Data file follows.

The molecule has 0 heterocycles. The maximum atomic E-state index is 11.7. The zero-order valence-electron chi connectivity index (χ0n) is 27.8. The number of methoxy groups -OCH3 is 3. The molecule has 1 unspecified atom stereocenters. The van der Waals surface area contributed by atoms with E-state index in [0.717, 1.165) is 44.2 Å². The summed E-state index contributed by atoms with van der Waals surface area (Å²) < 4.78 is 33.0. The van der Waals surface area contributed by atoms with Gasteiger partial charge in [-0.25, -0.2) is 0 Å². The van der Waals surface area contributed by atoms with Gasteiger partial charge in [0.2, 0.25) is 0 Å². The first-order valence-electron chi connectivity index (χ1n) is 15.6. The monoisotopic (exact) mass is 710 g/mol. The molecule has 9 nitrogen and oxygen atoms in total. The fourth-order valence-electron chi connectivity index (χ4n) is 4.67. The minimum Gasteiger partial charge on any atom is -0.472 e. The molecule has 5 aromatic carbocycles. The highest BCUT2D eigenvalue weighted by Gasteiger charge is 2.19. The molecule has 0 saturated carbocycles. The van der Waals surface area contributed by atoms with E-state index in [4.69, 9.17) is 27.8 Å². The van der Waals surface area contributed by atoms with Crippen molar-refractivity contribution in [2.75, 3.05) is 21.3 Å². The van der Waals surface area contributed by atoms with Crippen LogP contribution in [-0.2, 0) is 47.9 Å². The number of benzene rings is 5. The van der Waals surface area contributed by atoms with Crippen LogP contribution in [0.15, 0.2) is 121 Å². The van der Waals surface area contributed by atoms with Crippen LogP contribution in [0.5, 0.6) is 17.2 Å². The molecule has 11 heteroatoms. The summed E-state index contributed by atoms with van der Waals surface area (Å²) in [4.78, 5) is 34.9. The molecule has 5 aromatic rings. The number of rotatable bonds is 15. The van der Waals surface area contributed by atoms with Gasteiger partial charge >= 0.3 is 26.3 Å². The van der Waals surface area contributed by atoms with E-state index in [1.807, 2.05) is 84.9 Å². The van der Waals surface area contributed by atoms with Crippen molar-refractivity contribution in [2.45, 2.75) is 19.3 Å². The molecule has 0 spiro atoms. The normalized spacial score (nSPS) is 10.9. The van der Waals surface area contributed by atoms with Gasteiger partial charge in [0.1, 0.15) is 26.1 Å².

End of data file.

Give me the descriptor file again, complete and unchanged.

The molecule has 0 heterocycles. The maximum atomic E-state index is 11.7. The zero-order valence-electron chi connectivity index (χ0n) is 27.8. The number of methoxy groups -OCH3 is 3. The molecule has 1 unspecified atom stereocenters. The van der Waals surface area contributed by atoms with E-state index in [0.717, 1.165) is 44.2 Å². The summed E-state index contributed by atoms with van der Waals surface area (Å²) < 4.78 is 33.0. The van der Waals surface area contributed by atoms with Gasteiger partial charge in [-0.25, -0.2) is 0 Å². The van der Waals surface area contributed by atoms with Gasteiger partial charge in [0.2, 0.25) is 0 Å². The first-order valence-electron chi connectivity index (χ1n) is 15.6. The monoisotopic (exact) mass is 710 g/mol. The molecule has 9 nitrogen and oxygen atoms in total. The fourth-order valence-electron chi connectivity index (χ4n) is 4.67. The minimum Gasteiger partial charge on any atom is -0.472 e. The molecule has 5 aromatic carbocycles. The highest BCUT2D eigenvalue weighted by Gasteiger charge is 2.19. The molecule has 0 saturated carbocycles. The van der Waals surface area contributed by atoms with E-state index in [4.69, 9.17) is 27.8 Å². The van der Waals surface area contributed by atoms with Crippen molar-refractivity contribution in [2.75, 3.05) is 21.3 Å². The van der Waals surface area contributed by atoms with Crippen LogP contribution in [-0.2, 0) is 47.9 Å². The number of benzene rings is 5. The van der Waals surface area contributed by atoms with Crippen LogP contribution in [0.15, 0.2) is 121 Å². The van der Waals surface area contributed by atoms with Crippen LogP contribution in [0.5, 0.6) is 17.2 Å². The molecule has 11 heteroatoms. The summed E-state index contributed by atoms with van der Waals surface area (Å²) in [4.78, 5) is 34.9. The molecule has 5 aromatic rings. The number of rotatable bonds is 15. The van der Waals surface area contributed by atoms with Gasteiger partial charge >= 0.3 is 26.3 Å². The van der Waals surface area contributed by atoms with E-state index in [1.807, 2.05) is 84.9 Å². The van der Waals surface area contributed by atoms with Crippen molar-refractivity contribution in [2.45, 2.75) is 19.3 Å². The molecule has 0 spiro atoms. The normalized spacial score (nSPS) is 10.9. The van der Waals surface area contributed by atoms with Gasteiger partial charge in [0.1, 0.15) is 26.1 Å².